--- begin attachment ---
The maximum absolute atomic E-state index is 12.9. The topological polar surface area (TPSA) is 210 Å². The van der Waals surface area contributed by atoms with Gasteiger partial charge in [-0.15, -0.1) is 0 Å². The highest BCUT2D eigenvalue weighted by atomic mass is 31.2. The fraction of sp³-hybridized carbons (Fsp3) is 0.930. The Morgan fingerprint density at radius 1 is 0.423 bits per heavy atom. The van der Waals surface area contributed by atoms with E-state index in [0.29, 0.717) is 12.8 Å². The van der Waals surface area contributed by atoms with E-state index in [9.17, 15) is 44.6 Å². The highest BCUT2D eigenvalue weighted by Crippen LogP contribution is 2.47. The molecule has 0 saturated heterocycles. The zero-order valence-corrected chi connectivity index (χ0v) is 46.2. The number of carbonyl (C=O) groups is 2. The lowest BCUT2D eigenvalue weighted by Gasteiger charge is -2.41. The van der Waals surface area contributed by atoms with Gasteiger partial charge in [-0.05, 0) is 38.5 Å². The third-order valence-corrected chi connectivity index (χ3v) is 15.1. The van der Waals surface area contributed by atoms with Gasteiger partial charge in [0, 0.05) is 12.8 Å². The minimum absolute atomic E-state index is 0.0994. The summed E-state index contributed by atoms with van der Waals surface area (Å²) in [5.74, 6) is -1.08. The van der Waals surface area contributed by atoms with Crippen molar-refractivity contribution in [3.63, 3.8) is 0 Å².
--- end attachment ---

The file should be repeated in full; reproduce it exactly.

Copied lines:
The maximum absolute atomic E-state index is 12.9. The topological polar surface area (TPSA) is 210 Å². The van der Waals surface area contributed by atoms with Gasteiger partial charge in [-0.15, -0.1) is 0 Å². The highest BCUT2D eigenvalue weighted by atomic mass is 31.2. The fraction of sp³-hybridized carbons (Fsp3) is 0.930. The Morgan fingerprint density at radius 1 is 0.423 bits per heavy atom. The van der Waals surface area contributed by atoms with E-state index in [0.29, 0.717) is 12.8 Å². The van der Waals surface area contributed by atoms with E-state index in [9.17, 15) is 44.6 Å². The highest BCUT2D eigenvalue weighted by Crippen LogP contribution is 2.47. The molecule has 0 saturated heterocycles. The zero-order valence-corrected chi connectivity index (χ0v) is 46.2. The number of carbonyl (C=O) groups is 2. The lowest BCUT2D eigenvalue weighted by Gasteiger charge is -2.41. The van der Waals surface area contributed by atoms with Gasteiger partial charge in [-0.05, 0) is 38.5 Å². The third-order valence-corrected chi connectivity index (χ3v) is 15.1. The van der Waals surface area contributed by atoms with Gasteiger partial charge in [0, 0.05) is 12.8 Å². The minimum absolute atomic E-state index is 0.0994. The summed E-state index contributed by atoms with van der Waals surface area (Å²) in [5.74, 6) is -1.08. The van der Waals surface area contributed by atoms with Crippen molar-refractivity contribution in [3.63, 3.8) is 0 Å².